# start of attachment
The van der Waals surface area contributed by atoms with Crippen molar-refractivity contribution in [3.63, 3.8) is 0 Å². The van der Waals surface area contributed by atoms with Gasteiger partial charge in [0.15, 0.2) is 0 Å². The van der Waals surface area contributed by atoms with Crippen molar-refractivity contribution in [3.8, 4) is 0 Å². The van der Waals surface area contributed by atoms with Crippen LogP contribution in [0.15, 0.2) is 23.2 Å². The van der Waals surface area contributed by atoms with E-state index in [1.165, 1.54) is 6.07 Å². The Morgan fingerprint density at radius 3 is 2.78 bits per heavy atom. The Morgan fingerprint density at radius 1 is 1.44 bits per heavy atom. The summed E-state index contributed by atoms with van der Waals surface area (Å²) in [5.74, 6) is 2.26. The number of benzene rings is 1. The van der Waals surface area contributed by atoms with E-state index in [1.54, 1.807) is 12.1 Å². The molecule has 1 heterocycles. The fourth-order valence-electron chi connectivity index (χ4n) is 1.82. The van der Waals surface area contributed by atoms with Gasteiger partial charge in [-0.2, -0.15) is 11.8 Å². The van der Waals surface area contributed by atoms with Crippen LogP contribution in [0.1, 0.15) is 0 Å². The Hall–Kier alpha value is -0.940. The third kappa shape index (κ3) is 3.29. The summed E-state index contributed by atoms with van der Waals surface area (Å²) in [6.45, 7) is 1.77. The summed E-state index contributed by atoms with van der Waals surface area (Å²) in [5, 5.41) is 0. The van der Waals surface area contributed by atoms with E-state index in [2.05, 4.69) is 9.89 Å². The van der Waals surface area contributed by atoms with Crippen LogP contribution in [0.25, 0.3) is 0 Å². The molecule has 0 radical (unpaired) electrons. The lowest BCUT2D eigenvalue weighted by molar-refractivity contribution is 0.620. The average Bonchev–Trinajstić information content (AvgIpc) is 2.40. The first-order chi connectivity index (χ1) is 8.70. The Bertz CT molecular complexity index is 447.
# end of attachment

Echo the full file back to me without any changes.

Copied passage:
The van der Waals surface area contributed by atoms with Crippen molar-refractivity contribution in [3.63, 3.8) is 0 Å². The van der Waals surface area contributed by atoms with Gasteiger partial charge in [0.15, 0.2) is 0 Å². The van der Waals surface area contributed by atoms with Crippen molar-refractivity contribution in [3.8, 4) is 0 Å². The van der Waals surface area contributed by atoms with Crippen LogP contribution in [0.15, 0.2) is 23.2 Å². The van der Waals surface area contributed by atoms with E-state index in [1.165, 1.54) is 6.07 Å². The Morgan fingerprint density at radius 3 is 2.78 bits per heavy atom. The Morgan fingerprint density at radius 1 is 1.44 bits per heavy atom. The summed E-state index contributed by atoms with van der Waals surface area (Å²) in [5.74, 6) is 2.26. The number of benzene rings is 1. The van der Waals surface area contributed by atoms with E-state index in [1.54, 1.807) is 12.1 Å². The molecule has 1 heterocycles. The fourth-order valence-electron chi connectivity index (χ4n) is 1.82. The van der Waals surface area contributed by atoms with Gasteiger partial charge in [-0.2, -0.15) is 11.8 Å². The van der Waals surface area contributed by atoms with Crippen LogP contribution in [0.1, 0.15) is 0 Å². The Hall–Kier alpha value is -0.940. The third kappa shape index (κ3) is 3.29. The summed E-state index contributed by atoms with van der Waals surface area (Å²) in [6.45, 7) is 1.77. The summed E-state index contributed by atoms with van der Waals surface area (Å²) in [5, 5.41) is 0. The van der Waals surface area contributed by atoms with E-state index in [2.05, 4.69) is 9.89 Å². The van der Waals surface area contributed by atoms with Crippen LogP contribution in [0.25, 0.3) is 0 Å². The molecule has 0 radical (unpaired) electrons. The lowest BCUT2D eigenvalue weighted by molar-refractivity contribution is 0.620. The average Bonchev–Trinajstić information content (AvgIpc) is 2.40. The first-order chi connectivity index (χ1) is 8.70. The Bertz CT molecular complexity index is 447.